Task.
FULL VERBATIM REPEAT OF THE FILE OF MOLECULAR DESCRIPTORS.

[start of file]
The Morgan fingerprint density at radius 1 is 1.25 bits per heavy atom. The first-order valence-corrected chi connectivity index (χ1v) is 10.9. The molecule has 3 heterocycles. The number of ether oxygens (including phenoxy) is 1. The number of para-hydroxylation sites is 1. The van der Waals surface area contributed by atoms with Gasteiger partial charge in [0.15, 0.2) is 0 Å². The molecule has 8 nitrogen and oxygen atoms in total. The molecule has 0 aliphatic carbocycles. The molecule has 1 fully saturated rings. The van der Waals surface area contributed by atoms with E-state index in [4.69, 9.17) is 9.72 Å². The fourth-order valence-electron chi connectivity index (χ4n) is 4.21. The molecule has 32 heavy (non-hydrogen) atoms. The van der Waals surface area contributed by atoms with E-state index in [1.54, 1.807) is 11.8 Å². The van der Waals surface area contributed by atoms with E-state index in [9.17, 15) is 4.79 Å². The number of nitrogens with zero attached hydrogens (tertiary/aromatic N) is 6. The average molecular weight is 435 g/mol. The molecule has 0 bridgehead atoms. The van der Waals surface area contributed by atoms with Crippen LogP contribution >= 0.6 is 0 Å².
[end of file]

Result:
The Morgan fingerprint density at radius 1 is 1.25 bits per heavy atom. The first-order valence-corrected chi connectivity index (χ1v) is 10.9. The molecule has 3 heterocycles. The number of ether oxygens (including phenoxy) is 1. The number of para-hydroxylation sites is 1. The van der Waals surface area contributed by atoms with Gasteiger partial charge in [0.15, 0.2) is 0 Å². The molecule has 8 nitrogen and oxygen atoms in total. The molecule has 0 aliphatic carbocycles. The molecule has 1 fully saturated rings. The van der Waals surface area contributed by atoms with E-state index in [4.69, 9.17) is 9.72 Å². The fourth-order valence-electron chi connectivity index (χ4n) is 4.21. The molecule has 32 heavy (non-hydrogen) atoms. The van der Waals surface area contributed by atoms with E-state index in [1.54, 1.807) is 11.8 Å². The van der Waals surface area contributed by atoms with E-state index in [9.17, 15) is 4.79 Å². The number of nitrogens with zero attached hydrogens (tertiary/aromatic N) is 6. The average molecular weight is 435 g/mol. The molecule has 0 bridgehead atoms. The van der Waals surface area contributed by atoms with Crippen LogP contribution >= 0.6 is 0 Å².